‘Invasive’ state guardian plan set to be challenged in court

An ‘invasive’ scheme to give every child in Scotland a “named person” is set to be challenged in court by The Christian Institute.

Under the Scottish Government plan all children, from birth up to the age of 18, will be assigned a state guardian – such as a health worker or teacher.

Lawyers for the Institute have sent a letter to the Government giving details of the proposed legal action and said that MSPs are overstepping their powers and authority with the scheme.


The Institute is set to launch a judicial review to challenge the named person proposals, which are contained in the Children and Young People (Scotland) Act.

The first stage of the legal action is expected to cost £30,000, and funds have been raised following an appeal for public donations.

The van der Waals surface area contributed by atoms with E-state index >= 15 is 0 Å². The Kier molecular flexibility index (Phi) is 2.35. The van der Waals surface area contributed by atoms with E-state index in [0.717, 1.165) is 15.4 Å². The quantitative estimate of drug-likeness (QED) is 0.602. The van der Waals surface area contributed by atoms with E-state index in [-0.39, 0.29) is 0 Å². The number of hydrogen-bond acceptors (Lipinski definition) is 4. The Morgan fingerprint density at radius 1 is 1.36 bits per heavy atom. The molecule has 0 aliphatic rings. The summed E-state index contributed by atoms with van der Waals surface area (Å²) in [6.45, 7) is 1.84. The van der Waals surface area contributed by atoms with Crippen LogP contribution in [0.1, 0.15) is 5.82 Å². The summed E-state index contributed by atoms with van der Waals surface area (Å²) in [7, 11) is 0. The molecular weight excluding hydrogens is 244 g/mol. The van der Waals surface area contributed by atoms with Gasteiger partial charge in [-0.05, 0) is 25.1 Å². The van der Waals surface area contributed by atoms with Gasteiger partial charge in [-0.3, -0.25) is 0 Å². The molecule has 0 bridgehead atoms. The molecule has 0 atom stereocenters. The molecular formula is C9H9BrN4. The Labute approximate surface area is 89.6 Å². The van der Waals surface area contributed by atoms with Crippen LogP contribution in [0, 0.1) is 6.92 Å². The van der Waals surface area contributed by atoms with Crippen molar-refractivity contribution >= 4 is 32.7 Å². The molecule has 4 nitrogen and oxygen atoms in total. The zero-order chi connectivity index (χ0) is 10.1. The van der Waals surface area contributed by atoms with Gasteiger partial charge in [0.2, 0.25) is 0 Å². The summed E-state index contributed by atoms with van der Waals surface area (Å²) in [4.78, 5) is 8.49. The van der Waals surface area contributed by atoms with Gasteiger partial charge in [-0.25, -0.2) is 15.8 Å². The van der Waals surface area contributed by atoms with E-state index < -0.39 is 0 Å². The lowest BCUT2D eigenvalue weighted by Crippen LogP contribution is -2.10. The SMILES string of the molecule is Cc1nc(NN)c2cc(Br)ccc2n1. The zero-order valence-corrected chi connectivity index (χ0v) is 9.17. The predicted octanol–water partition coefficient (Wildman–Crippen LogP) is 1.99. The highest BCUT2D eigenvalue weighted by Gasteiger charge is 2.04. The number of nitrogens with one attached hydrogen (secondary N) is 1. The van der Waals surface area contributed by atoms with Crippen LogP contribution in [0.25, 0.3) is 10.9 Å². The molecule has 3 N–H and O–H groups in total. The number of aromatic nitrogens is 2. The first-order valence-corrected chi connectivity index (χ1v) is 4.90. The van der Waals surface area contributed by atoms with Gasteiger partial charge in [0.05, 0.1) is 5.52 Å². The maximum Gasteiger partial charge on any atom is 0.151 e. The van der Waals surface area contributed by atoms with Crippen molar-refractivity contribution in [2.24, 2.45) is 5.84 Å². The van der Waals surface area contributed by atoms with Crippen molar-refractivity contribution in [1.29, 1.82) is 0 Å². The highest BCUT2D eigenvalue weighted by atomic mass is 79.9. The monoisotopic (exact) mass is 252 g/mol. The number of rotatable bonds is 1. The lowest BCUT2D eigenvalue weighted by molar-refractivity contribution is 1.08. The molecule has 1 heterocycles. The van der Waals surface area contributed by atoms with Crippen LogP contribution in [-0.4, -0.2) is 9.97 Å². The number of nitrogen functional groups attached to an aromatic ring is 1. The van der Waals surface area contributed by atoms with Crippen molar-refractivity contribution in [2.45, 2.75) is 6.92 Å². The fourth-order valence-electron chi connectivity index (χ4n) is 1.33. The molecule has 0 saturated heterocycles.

Colin Hart – the Institute’s Director – says the named person scheme “undermines the rights and responsibilities of ordinary mums and dads”.


Hart described the named person plans as “an invasion of the most grotesque nature which undermines the rights and responsibilities of ordinary mums and dads who are trying their best to raise their children in the best way they see fit”.

“In the circumstances”, Hart added, “we are seeking an undertaking that the Scottish Government will not bring the Act into force pending the outcome of this legal action which will commence shortly”.

He said it was likely that the legal action would begin next month, and commented: “There’s no legal reason why we couldn’t do it next week, but there is a good reason to get as many parents’ stories involved as possible and we’ve already got a number of parents who want to be part of the legal action.”

Human rights

Top human rights lawyer Aidan O’Neill QC has said in a legal opinion that the plans amounted to “unjustified interference” and “may be unlawful”.

He explained that the scheme may not be compatible with the European Convention on Human Rights, which says the State should respect “private and family life”.

However the Scottish Government defended its plans saying: “We are confident that the legislation is compliant with the European Convention on Human Rights”.